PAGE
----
January 18th, 2013 02:16 PM║ Posted By: John Pennington ║ Permalink
║ Schools: Alabama, Arkansas, Auburn, Florida, Georgia, Kentucky, LSU, Mississippi State, Missouri, Ole Miss, South Carolina, Tennessee, Texas A&M, Vanderbilt
Tags: Alabama, Auburn, Cam Newton, Dan Aykroyd, Mark Emmert, NCAA, So Newton
The NCAA rule book is too thick.
To quote Dan Aykroyd as Bob Dole: “You know it, I know it, and the American people know it.” NCAA president Mark Emmert knows it, too.
At yesterday’s NCAA convention in Grapevine, Texas, Emmert admitted the following:
“It turns out we know how to write rules. One of the problems is sometimes we write lots and lots and lost of rules…
Just as the shiny side of the competition has the side that can also bring dysfunction to it, so too can the regulatory side. And we have to recognize that as we try to balance that coin on its edge.”
Emmert’s comments come as the NCAA is re-working its rule book and trying to make things simpler. Coaches and fans have been yelping for such action for years.
But there’s a problem that comes with ripping pages from the NCAA manual — less rules will mean more loopholes. Less black-and-white will mean more gray.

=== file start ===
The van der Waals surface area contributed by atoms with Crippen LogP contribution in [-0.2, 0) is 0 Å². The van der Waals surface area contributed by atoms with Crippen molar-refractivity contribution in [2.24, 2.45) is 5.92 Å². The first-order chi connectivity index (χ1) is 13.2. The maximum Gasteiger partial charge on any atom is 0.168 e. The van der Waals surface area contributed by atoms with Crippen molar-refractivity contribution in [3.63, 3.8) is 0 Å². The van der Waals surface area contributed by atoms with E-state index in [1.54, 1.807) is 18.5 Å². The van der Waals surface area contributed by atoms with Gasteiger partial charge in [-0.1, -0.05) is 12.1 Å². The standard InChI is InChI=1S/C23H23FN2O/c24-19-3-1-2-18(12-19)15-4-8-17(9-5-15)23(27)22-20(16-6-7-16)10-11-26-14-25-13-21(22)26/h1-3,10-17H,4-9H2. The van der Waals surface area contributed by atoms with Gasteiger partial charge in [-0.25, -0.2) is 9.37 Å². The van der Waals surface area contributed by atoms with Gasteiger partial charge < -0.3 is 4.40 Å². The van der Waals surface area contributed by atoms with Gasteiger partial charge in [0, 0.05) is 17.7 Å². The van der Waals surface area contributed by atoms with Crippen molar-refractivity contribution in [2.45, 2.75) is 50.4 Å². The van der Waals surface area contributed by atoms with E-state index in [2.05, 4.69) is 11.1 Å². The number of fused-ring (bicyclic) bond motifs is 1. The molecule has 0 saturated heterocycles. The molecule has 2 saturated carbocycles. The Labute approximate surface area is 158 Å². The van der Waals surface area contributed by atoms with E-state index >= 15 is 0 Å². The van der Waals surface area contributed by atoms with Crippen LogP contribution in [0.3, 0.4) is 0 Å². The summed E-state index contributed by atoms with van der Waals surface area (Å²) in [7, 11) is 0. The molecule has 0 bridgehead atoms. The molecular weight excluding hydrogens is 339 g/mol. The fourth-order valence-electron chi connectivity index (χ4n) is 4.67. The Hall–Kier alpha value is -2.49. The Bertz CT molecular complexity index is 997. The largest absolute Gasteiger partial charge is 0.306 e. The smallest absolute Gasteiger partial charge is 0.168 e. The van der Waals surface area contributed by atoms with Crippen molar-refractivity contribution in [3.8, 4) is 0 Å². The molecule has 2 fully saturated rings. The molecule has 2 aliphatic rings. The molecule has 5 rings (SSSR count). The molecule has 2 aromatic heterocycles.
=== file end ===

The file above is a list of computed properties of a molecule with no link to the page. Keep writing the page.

Let’s look back at the Cam Newton situation as an example. As Auburn was roaring toward the BCS title in 2010, all eyes focused on Newton as it became clear that his father had asked some Mississippi State boosters for cash in exchange for his son’s signature. But Newton was not punished. First, he supposedly had no idea of his father’s actions. Second, Newton signed with Auburn, not MSU. Third, no smoking gun was ever found tying Auburn to alleged payments. So Newton played. Auburn won. And everything — especially on The Plains — was hunky-dory.
But should a parent be able to ask for cash in exchange for his son’s services on a football field or basketball court? Obviously the answer is no. So the NCAA closed the so-called Newton loophole at last year’s convention. The rule-makers decided to expand the definition of an agent to include third-party influences including parents. Meaning that if a player’s parent — acting as an agent — has his or her hand out asking for loot, the player will be ruled ineligible just as quickly as if an agent had tried to broker a deal for him. No cash has to even change hands. Ask for money, your kid is ineligible.
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